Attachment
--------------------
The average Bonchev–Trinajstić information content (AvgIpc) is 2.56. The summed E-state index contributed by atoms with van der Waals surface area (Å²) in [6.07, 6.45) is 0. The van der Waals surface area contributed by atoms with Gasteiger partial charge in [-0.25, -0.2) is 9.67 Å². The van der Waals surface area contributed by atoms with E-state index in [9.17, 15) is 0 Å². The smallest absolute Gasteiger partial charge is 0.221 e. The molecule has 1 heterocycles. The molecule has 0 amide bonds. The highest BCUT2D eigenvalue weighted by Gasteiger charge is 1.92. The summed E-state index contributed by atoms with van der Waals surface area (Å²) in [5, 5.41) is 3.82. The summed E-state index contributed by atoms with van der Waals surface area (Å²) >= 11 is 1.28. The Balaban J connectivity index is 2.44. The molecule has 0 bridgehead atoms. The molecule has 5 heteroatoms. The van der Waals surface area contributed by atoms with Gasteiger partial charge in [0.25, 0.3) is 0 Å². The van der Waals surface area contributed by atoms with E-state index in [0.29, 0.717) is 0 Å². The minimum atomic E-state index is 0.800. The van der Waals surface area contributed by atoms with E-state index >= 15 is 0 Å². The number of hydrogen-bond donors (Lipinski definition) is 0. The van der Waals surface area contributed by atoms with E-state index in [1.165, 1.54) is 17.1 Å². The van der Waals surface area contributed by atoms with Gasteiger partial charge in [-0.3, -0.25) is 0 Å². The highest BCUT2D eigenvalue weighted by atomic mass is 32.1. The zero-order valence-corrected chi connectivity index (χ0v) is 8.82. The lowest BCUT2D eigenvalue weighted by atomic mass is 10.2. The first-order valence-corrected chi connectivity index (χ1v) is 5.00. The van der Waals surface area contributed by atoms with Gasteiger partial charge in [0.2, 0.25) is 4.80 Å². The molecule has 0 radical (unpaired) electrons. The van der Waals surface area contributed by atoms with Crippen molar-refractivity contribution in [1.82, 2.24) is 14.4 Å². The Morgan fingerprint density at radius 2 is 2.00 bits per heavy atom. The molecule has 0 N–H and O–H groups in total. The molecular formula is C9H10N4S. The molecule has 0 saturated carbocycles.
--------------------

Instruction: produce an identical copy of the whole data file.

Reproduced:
The average Bonchev–Trinajstić information content (AvgIpc) is 2.56. The summed E-state index contributed by atoms with van der Waals surface area (Å²) in [6.07, 6.45) is 0. The van der Waals surface area contributed by atoms with Gasteiger partial charge in [-0.25, -0.2) is 9.67 Å². The van der Waals surface area contributed by atoms with E-state index in [9.17, 15) is 0 Å². The smallest absolute Gasteiger partial charge is 0.221 e. The molecule has 1 heterocycles. The molecule has 0 amide bonds. The highest BCUT2D eigenvalue weighted by Gasteiger charge is 1.92. The summed E-state index contributed by atoms with van der Waals surface area (Å²) in [5, 5.41) is 3.82. The summed E-state index contributed by atoms with van der Waals surface area (Å²) >= 11 is 1.28. The Balaban J connectivity index is 2.44. The molecule has 0 bridgehead atoms. The molecule has 5 heteroatoms. The van der Waals surface area contributed by atoms with Gasteiger partial charge in [0.25, 0.3) is 0 Å². The van der Waals surface area contributed by atoms with E-state index in [0.29, 0.717) is 0 Å². The minimum atomic E-state index is 0.800. The van der Waals surface area contributed by atoms with E-state index >= 15 is 0 Å². The number of hydrogen-bond donors (Lipinski definition) is 0. The van der Waals surface area contributed by atoms with E-state index in [1.165, 1.54) is 17.1 Å². The van der Waals surface area contributed by atoms with Gasteiger partial charge in [-0.3, -0.25) is 0 Å². The highest BCUT2D eigenvalue weighted by atomic mass is 32.1. The zero-order valence-corrected chi connectivity index (χ0v) is 8.82. The lowest BCUT2D eigenvalue weighted by atomic mass is 10.2. The first-order valence-corrected chi connectivity index (χ1v) is 5.00. The van der Waals surface area contributed by atoms with Gasteiger partial charge in [0.2, 0.25) is 4.80 Å². The molecule has 0 radical (unpaired) electrons. The van der Waals surface area contributed by atoms with Crippen molar-refractivity contribution in [1.82, 2.24) is 14.4 Å². The Morgan fingerprint density at radius 2 is 2.00 bits per heavy atom. The molecule has 0 N–H and O–H groups in total. The molecular formula is C9H10N4S. The molecule has 0 saturated carbocycles.